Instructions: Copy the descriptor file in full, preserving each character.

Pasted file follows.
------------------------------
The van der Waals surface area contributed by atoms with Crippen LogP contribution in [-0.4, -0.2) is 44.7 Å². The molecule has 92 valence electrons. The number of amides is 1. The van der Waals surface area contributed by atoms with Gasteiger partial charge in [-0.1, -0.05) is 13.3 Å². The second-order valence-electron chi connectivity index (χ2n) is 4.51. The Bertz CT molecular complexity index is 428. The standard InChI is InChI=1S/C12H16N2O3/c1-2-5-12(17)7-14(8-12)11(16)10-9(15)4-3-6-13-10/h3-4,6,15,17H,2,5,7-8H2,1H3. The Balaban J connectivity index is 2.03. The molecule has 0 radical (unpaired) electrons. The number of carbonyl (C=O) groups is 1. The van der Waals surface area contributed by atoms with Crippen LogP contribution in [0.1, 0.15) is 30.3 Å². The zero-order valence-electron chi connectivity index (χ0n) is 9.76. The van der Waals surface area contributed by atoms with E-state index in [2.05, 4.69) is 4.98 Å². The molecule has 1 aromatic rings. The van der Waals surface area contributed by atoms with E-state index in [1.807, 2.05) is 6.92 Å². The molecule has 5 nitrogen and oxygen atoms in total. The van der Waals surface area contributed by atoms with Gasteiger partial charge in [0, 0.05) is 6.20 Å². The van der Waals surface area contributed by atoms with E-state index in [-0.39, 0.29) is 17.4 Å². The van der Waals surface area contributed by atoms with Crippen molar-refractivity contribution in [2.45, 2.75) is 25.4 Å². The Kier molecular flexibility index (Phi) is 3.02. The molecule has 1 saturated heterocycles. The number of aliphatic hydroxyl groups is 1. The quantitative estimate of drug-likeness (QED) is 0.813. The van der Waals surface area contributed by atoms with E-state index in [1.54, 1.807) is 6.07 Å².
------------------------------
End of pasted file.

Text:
The van der Waals surface area contributed by atoms with Crippen LogP contribution in [-0.4, -0.2) is 44.7 Å². The molecule has 92 valence electrons. The number of amides is 1. The van der Waals surface area contributed by atoms with Gasteiger partial charge in [-0.1, -0.05) is 13.3 Å². The second-order valence-electron chi connectivity index (χ2n) is 4.51. The Bertz CT molecular complexity index is 428. The standard InChI is InChI=1S/C12H16N2O3/c1-2-5-12(17)7-14(8-12)11(16)10-9(15)4-3-6-13-10/h3-4,6,15,17H,2,5,7-8H2,1H3. The Balaban J connectivity index is 2.03. The molecule has 0 radical (unpaired) electrons. The number of carbonyl (C=O) groups is 1. The van der Waals surface area contributed by atoms with Crippen LogP contribution in [0.1, 0.15) is 30.3 Å². The zero-order valence-electron chi connectivity index (χ0n) is 9.76. The van der Waals surface area contributed by atoms with E-state index in [2.05, 4.69) is 4.98 Å². The molecule has 1 aromatic rings. The van der Waals surface area contributed by atoms with E-state index in [1.807, 2.05) is 6.92 Å². The molecule has 5 nitrogen and oxygen atoms in total. The van der Waals surface area contributed by atoms with Gasteiger partial charge in [0, 0.05) is 6.20 Å². The van der Waals surface area contributed by atoms with E-state index in [-0.39, 0.29) is 17.4 Å². The van der Waals surface area contributed by atoms with Crippen molar-refractivity contribution in [2.45, 2.75) is 25.4 Å². The Kier molecular flexibility index (Phi) is 3.02. The molecule has 1 saturated heterocycles. The number of aliphatic hydroxyl groups is 1. The quantitative estimate of drug-likeness (QED) is 0.813. The van der Waals surface area contributed by atoms with E-state index in [1.54, 1.807) is 6.07 Å².